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City of Atlanta Helps Expand Georgia Relay Partner Program

More than 20 City departments have become Georgia Relay partners to better serve Atlanta's citizens who are deaf, hard of hearing, deaf-blind or have difficulty speaking.

Georgia Relay is the free public service that enables people who are deaf, hard of hearing, deaf-blind or have difficulty speaking to place and receive telephone calls.  Credit: Georgia Relay Facebook page
Georgia Relay is the free public service that enables people who are deaf, hard of hearing, deaf-blind or have difficulty speaking to place and receive telephone calls. Credit: Georgia Relay Facebook page
Patch Staff Report

The City of Atlanta announced Monday that more than 20 departments joined the Georgia Relay Partner Program in 2013. Georgia Relay is the free public service that enables people who are deaf, hard of hearing, deaf-blind or have difficulty speaking to place and receive telephone calls.

As new Georgia Relay Partners, City employees are now trained to receive and place calls using Georgia Relay, allowing them to more easily provide service to local residents who are deaf, hard of hearing, deaf-blind or have difficulty speaking.

In 2013, the City of Atlanta partnered with Georgia Relay to provide partner training to City employees. During the training sessions, employees were provided with an overview of the history of Georgia Relay and the Americans with Disabilities Act (ADA), and given detailed information about the various types of services available to relay users.

Employees were also provided with basic instruction for answering and placing telephone calls through Georgia Relay. Completing the training is an important part of ensuring that the City of Atlanta is in compliance with the ADA.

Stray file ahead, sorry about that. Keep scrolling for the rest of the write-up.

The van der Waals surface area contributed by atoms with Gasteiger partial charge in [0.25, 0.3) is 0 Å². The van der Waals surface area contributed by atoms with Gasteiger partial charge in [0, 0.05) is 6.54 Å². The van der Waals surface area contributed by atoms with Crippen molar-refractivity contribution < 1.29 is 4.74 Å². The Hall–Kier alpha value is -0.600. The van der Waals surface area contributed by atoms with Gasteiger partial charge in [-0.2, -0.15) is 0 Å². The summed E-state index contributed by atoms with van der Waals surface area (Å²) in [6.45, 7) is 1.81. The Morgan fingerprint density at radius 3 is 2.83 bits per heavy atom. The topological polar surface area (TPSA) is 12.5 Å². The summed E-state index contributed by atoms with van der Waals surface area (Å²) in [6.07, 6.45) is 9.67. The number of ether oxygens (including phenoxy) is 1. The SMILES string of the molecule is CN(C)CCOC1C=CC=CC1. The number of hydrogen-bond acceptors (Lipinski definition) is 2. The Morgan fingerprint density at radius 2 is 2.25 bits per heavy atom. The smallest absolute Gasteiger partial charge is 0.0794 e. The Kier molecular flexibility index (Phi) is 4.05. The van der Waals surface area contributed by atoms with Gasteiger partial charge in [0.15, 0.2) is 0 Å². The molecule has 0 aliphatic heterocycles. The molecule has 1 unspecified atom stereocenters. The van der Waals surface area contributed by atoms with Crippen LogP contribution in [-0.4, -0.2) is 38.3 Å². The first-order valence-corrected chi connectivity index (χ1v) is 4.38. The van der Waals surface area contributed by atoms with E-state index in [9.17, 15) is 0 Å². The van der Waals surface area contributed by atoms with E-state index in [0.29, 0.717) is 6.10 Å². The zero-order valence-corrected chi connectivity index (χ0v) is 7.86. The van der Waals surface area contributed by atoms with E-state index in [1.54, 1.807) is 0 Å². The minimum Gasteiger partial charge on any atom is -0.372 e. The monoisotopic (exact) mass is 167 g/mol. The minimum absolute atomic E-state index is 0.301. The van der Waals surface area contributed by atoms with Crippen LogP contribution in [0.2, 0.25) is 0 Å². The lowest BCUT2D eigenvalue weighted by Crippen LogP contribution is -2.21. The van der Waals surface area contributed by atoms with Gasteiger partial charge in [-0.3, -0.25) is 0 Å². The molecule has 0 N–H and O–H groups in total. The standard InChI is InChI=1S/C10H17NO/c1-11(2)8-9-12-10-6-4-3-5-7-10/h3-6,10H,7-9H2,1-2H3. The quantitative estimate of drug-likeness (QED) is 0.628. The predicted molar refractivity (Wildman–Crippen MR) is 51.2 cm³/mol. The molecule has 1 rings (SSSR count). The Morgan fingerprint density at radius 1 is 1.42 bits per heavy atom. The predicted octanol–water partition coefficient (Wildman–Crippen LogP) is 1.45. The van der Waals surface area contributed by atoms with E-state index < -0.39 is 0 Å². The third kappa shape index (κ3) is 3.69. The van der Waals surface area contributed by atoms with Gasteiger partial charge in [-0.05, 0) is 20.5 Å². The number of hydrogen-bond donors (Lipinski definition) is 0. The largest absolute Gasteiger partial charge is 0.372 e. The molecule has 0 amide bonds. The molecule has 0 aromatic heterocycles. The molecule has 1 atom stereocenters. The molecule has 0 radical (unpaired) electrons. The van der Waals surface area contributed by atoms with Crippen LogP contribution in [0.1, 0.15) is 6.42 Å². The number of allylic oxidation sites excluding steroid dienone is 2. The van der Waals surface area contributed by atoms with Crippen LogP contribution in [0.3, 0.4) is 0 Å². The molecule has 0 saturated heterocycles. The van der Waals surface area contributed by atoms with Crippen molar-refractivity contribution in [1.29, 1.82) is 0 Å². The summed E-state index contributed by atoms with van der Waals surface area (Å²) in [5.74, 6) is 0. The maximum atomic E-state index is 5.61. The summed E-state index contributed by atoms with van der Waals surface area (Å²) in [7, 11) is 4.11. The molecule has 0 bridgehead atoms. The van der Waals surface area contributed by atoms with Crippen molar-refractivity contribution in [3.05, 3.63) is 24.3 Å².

“Delivering exceptional customer service to all of our city’s residents is a top priority for the Reed Administration,” Chief Operating Officer Michael Geisler said in a news release. “By becoming a Georgia Relay partner, the City of Atlanta is now equipped to assist residents who use Georgia Relay services.”

The City of Atlanta’s partnership with Georgia Relay is ongoing and all non-profit organizations that apply for funding through the City will be required to become Georgia Relay Partners.

“My goal is to support employees of our Georgia Relay Partners in feeling confident in communicating with individuals who rely on Georgia Relay to place and receive calls each and every day,” said Georgia Relay outreach coordinator Ellen Rolader in the release. “This partnership between Georgia Relay and the City of Atlanta helps provide more accessible communication between individuals who are deaf, hard of hearing, deaf-blind or have difficulty speaking and local organizations that provide valuable community resources.”

For more information about Georgia Relay and the Georgia Relay Partner program, please visit www.georgiarelay.org.

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